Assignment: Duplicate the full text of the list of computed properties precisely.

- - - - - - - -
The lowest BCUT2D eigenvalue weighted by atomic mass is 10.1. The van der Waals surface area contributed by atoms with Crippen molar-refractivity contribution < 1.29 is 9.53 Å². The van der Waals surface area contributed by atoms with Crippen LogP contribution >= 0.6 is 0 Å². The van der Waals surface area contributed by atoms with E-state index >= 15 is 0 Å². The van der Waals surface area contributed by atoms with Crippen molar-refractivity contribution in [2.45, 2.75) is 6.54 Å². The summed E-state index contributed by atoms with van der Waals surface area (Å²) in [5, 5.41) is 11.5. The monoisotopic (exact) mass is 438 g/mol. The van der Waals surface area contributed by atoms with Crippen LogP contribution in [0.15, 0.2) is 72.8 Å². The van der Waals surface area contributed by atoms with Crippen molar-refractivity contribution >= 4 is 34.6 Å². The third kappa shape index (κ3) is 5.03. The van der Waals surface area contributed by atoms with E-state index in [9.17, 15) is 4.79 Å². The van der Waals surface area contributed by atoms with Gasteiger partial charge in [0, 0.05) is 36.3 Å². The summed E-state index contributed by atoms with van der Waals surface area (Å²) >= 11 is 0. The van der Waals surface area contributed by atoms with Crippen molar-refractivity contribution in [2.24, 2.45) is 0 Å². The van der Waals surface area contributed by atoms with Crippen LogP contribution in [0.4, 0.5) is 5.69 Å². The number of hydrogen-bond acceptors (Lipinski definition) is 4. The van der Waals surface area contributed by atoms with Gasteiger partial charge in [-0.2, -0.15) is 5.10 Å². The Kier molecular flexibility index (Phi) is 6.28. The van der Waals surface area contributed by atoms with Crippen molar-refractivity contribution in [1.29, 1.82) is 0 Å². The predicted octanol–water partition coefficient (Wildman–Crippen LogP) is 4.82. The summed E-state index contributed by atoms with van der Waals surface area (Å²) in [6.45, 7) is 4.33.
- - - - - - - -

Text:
The lowest BCUT2D eigenvalue weighted by atomic mass is 10.1. The van der Waals surface area contributed by atoms with Crippen molar-refractivity contribution < 1.29 is 9.53 Å². The van der Waals surface area contributed by atoms with Crippen LogP contribution >= 0.6 is 0 Å². The van der Waals surface area contributed by atoms with E-state index >= 15 is 0 Å². The van der Waals surface area contributed by atoms with Crippen molar-refractivity contribution in [2.45, 2.75) is 6.54 Å². The summed E-state index contributed by atoms with van der Waals surface area (Å²) in [5, 5.41) is 11.5. The monoisotopic (exact) mass is 438 g/mol. The van der Waals surface area contributed by atoms with Crippen LogP contribution in [0.15, 0.2) is 72.8 Å². The van der Waals surface area contributed by atoms with Crippen molar-refractivity contribution >= 4 is 34.6 Å². The third kappa shape index (κ3) is 5.03. The van der Waals surface area contributed by atoms with E-state index in [9.17, 15) is 4.79 Å². The van der Waals surface area contributed by atoms with Gasteiger partial charge in [0, 0.05) is 36.3 Å². The summed E-state index contributed by atoms with van der Waals surface area (Å²) >= 11 is 0. The van der Waals surface area contributed by atoms with Crippen molar-refractivity contribution in [2.24, 2.45) is 0 Å². The van der Waals surface area contributed by atoms with Crippen LogP contribution in [0.4, 0.5) is 5.69 Å². The number of hydrogen-bond acceptors (Lipinski definition) is 4. The van der Waals surface area contributed by atoms with Gasteiger partial charge in [-0.2, -0.15) is 5.10 Å². The Kier molecular flexibility index (Phi) is 6.28. The van der Waals surface area contributed by atoms with Crippen molar-refractivity contribution in [1.29, 1.82) is 0 Å². The predicted octanol–water partition coefficient (Wildman–Crippen LogP) is 4.82. The summed E-state index contributed by atoms with van der Waals surface area (Å²) in [6.45, 7) is 4.33.